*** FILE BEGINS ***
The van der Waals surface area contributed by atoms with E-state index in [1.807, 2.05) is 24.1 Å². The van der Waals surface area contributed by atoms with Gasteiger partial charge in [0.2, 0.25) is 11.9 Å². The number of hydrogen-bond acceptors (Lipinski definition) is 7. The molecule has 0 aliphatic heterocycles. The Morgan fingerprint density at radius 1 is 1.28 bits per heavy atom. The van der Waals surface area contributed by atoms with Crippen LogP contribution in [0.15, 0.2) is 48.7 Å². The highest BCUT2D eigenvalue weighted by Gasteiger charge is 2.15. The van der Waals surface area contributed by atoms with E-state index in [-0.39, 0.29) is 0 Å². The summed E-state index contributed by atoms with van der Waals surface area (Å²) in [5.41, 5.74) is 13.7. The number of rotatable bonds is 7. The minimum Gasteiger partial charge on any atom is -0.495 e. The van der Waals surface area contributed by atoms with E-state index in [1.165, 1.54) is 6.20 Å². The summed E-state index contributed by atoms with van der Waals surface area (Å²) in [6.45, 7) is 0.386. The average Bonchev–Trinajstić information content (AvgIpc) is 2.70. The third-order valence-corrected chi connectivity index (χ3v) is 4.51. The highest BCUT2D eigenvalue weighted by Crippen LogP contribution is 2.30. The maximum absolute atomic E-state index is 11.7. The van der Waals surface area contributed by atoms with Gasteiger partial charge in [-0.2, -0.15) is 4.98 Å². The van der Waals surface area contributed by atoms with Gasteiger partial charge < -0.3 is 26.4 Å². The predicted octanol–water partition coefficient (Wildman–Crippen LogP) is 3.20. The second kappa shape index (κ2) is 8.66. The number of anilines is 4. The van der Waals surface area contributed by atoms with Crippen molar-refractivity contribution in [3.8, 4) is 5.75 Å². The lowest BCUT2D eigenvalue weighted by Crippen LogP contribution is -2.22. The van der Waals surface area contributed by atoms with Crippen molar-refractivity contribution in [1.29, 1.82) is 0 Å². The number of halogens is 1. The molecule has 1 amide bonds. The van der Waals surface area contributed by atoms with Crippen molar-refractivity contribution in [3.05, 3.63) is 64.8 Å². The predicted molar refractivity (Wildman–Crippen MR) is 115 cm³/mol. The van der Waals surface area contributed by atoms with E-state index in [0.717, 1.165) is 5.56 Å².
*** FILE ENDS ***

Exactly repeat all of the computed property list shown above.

The van der Waals surface area contributed by atoms with E-state index in [1.807, 2.05) is 24.1 Å². The van der Waals surface area contributed by atoms with Gasteiger partial charge in [0.2, 0.25) is 11.9 Å². The number of hydrogen-bond acceptors (Lipinski definition) is 7. The molecule has 0 aliphatic heterocycles. The Morgan fingerprint density at radius 1 is 1.28 bits per heavy atom. The van der Waals surface area contributed by atoms with Crippen LogP contribution in [0.15, 0.2) is 48.7 Å². The highest BCUT2D eigenvalue weighted by Gasteiger charge is 2.15. The van der Waals surface area contributed by atoms with E-state index in [-0.39, 0.29) is 0 Å². The summed E-state index contributed by atoms with van der Waals surface area (Å²) in [5.41, 5.74) is 13.7. The number of rotatable bonds is 7. The minimum Gasteiger partial charge on any atom is -0.495 e. The van der Waals surface area contributed by atoms with E-state index in [1.165, 1.54) is 6.20 Å². The summed E-state index contributed by atoms with van der Waals surface area (Å²) in [6.45, 7) is 0.386. The average Bonchev–Trinajstić information content (AvgIpc) is 2.70. The third-order valence-corrected chi connectivity index (χ3v) is 4.51. The highest BCUT2D eigenvalue weighted by Crippen LogP contribution is 2.30. The maximum absolute atomic E-state index is 11.7. The van der Waals surface area contributed by atoms with Gasteiger partial charge in [-0.2, -0.15) is 4.98 Å². The van der Waals surface area contributed by atoms with Gasteiger partial charge < -0.3 is 26.4 Å². The predicted octanol–water partition coefficient (Wildman–Crippen LogP) is 3.20. The second kappa shape index (κ2) is 8.66. The number of anilines is 4. The van der Waals surface area contributed by atoms with Crippen molar-refractivity contribution in [3.8, 4) is 5.75 Å². The lowest BCUT2D eigenvalue weighted by Crippen LogP contribution is -2.22. The van der Waals surface area contributed by atoms with Crippen molar-refractivity contribution in [1.29, 1.82) is 0 Å². The number of halogens is 1. The molecule has 1 amide bonds. The van der Waals surface area contributed by atoms with Crippen molar-refractivity contribution in [3.05, 3.63) is 64.8 Å². The predicted molar refractivity (Wildman–Crippen MR) is 115 cm³/mol. The van der Waals surface area contributed by atoms with E-state index in [0.717, 1.165) is 5.56 Å².